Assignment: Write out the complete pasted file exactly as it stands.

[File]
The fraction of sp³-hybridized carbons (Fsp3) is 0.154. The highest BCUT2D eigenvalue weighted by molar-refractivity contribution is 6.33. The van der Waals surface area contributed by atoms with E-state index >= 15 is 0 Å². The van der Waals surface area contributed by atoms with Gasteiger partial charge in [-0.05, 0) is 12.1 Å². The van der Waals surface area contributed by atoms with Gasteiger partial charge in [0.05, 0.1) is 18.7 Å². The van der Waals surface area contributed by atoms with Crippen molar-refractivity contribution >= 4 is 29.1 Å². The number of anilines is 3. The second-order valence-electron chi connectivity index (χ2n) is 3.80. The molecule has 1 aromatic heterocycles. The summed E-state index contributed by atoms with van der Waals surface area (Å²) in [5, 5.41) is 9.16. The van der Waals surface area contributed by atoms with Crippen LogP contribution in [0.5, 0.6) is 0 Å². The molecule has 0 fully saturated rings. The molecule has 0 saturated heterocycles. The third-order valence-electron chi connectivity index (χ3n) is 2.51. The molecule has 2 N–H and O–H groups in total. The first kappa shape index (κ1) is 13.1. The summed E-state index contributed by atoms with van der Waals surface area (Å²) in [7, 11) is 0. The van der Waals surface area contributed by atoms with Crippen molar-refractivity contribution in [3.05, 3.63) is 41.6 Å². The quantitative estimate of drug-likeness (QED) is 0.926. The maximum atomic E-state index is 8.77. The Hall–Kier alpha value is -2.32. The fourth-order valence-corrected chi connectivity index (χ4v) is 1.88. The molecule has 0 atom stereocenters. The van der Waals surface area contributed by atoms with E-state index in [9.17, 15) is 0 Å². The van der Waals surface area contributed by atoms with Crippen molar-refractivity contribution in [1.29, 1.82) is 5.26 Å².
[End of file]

The fraction of sp³-hybridized carbons (Fsp3) is 0.154. The highest BCUT2D eigenvalue weighted by molar-refractivity contribution is 6.33. The van der Waals surface area contributed by atoms with E-state index >= 15 is 0 Å². The van der Waals surface area contributed by atoms with Gasteiger partial charge in [-0.05, 0) is 12.1 Å². The van der Waals surface area contributed by atoms with Gasteiger partial charge in [0.05, 0.1) is 18.7 Å². The van der Waals surface area contributed by atoms with Crippen molar-refractivity contribution >= 4 is 29.1 Å². The number of anilines is 3. The second-order valence-electron chi connectivity index (χ2n) is 3.80. The molecule has 1 aromatic heterocycles. The summed E-state index contributed by atoms with van der Waals surface area (Å²) in [5, 5.41) is 9.16. The van der Waals surface area contributed by atoms with Crippen LogP contribution in [0.5, 0.6) is 0 Å². The molecule has 0 fully saturated rings. The molecule has 0 saturated heterocycles. The third-order valence-electron chi connectivity index (χ3n) is 2.51. The molecule has 2 N–H and O–H groups in total. The first kappa shape index (κ1) is 13.1. The summed E-state index contributed by atoms with van der Waals surface area (Å²) in [7, 11) is 0. The van der Waals surface area contributed by atoms with Crippen molar-refractivity contribution in [3.05, 3.63) is 41.6 Å². The quantitative estimate of drug-likeness (QED) is 0.926. The maximum atomic E-state index is 8.77. The Hall–Kier alpha value is -2.32. The fourth-order valence-corrected chi connectivity index (χ4v) is 1.88. The molecule has 0 atom stereocenters. The van der Waals surface area contributed by atoms with E-state index in [9.17, 15) is 0 Å². The van der Waals surface area contributed by atoms with Crippen molar-refractivity contribution in [1.29, 1.82) is 5.26 Å².